Sgt. Stanley Wayne Bear died in Korea more than six decades ago while counting down the days until his 19th birthday.
Even though his body never came home, members of the young soldier’s family never forgot about “Uncle Wayne.” They will once again celebrate his memory this week following notification his remains have been positively identified and will be returned and interred at the Kentucky Veterans Cemetery North East.
“He was always talked about in our family ... especially by my mom,” said nephew Patrick Worthington. “Two of my uncles named their sons after him. My mom always said he was six-foot-two with blonde hair and blue eyes. He towered over the rest of the family, especially on mom’s side. She said he always loved to make people laugh and be happy. He had an optimistic disposition. There’s that one person in every family who is kind of the glue that wants to keep everybody together. He was a fun and happy person. And, he was just a few days shy of his 19th birthday when he was killed ... about 10 days, I think.”
Worthington said his uncle, Carl Bear, would tell the next generation about walking to the one-room Walnut Hill School with Wayne and their sister, and his uncle, Glen Bear worked with Oscar Riffe to get a marker for Wayne, which was placed in the family cemetery at Zion Hill in Greenup County.
Sgt. Bear’s remains were positively identified Oct. 4 using mitochondrial DNA samples supplied by Worthington and his mother. He died Sept. 4, 1950 in Masan, South Korea near the Naktong River as part of the Battle of the Pusan Perimeter. He was a member of Company F, 27th Infantry Regiment, 25th Infantry Division, and was awarded the Purple Heart, Combat Infantryman’s Badge, Korean Service Medal, United Nations Service Medal, National Defense Service Medal and the Republic of Korea War Service Medal.
By the 1990s, Worthington said family members had theorized that Uncle Wayne’s body simply could not be recovered, or just could not be identified, although he said there “was always that hope.” When asked to submit their own DNA through blood samples, Worthington and his mother, Faye, were happy to cooperate, although he said they did not get their hopes up.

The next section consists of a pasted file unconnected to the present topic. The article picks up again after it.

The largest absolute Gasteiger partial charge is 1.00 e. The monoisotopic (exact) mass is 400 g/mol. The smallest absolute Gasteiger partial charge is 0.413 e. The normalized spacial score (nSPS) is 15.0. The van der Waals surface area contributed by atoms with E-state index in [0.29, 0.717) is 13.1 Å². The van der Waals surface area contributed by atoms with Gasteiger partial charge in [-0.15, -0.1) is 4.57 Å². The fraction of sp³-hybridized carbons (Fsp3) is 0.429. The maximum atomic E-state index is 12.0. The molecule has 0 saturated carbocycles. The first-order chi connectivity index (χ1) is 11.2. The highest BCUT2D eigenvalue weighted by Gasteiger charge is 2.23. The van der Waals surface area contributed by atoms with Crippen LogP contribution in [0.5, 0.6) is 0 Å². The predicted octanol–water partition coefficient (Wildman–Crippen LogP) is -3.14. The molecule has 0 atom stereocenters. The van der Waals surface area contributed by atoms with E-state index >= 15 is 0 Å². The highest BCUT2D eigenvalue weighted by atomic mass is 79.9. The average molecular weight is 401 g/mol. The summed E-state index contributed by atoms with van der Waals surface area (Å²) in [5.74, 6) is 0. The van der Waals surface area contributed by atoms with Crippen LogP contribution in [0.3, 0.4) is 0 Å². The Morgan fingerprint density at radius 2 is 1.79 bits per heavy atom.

“My mother always talked about it ... about getting his remains, but it was just a wish. We never thought it could be a reality,” he said, adding he was once advised he would have to write a Congressman to get anything done about it. When agencies including the Dept. of Defense began negotiating with the governments of North and South Korea and sending search and recovery teams to recover the remains of unaccounted for U.S. service members, the local family began receiving updates about the ongoing effort, and the remains of thousands that had been recovered and shipped to labs in America for analysis by the Armed Forces Institute of Pathology.
“Even then, we never dreamed that 10 years later they would actually find him,” the soldier’s nephew said. “We all felt it was highly unlikely they would find him, but in the back of your mind you’re thinking ... maybe.”
Once the DNA had been examined and confirmed as that of Sgt. Bear, officials immediately called his little sister, Worthington reported.
“They asked her if she was sitting down and from that she knew they had found him,” he said, explaining his mother called him at work to share the good news. “I was shocked. My mother never calls me at work, so when I got the message I immediately thought something was wrong. I called her back ... she was rather emotional. It was a pretty wonderful phone call.”
Bear’s remains will arrive in Columbus on Nov. 7 and be escorted back Greenup County by members of the Patriot Guard Riders. Interment is scheduled for 2 p.m., Nov. 10 at the Kentucky Veterans Cemetery North East and is open to the public, with Reed Funeral Home of Greenup in charge of burial. Worthington said their family will be honored to share Sgt. Bear’s services with all who want to honor his memory.
“Anyone who wants to come is welcome to come,” he said.
TIM PRESTON can be reached at firstname.lastname@example.org or (606) 326-2651.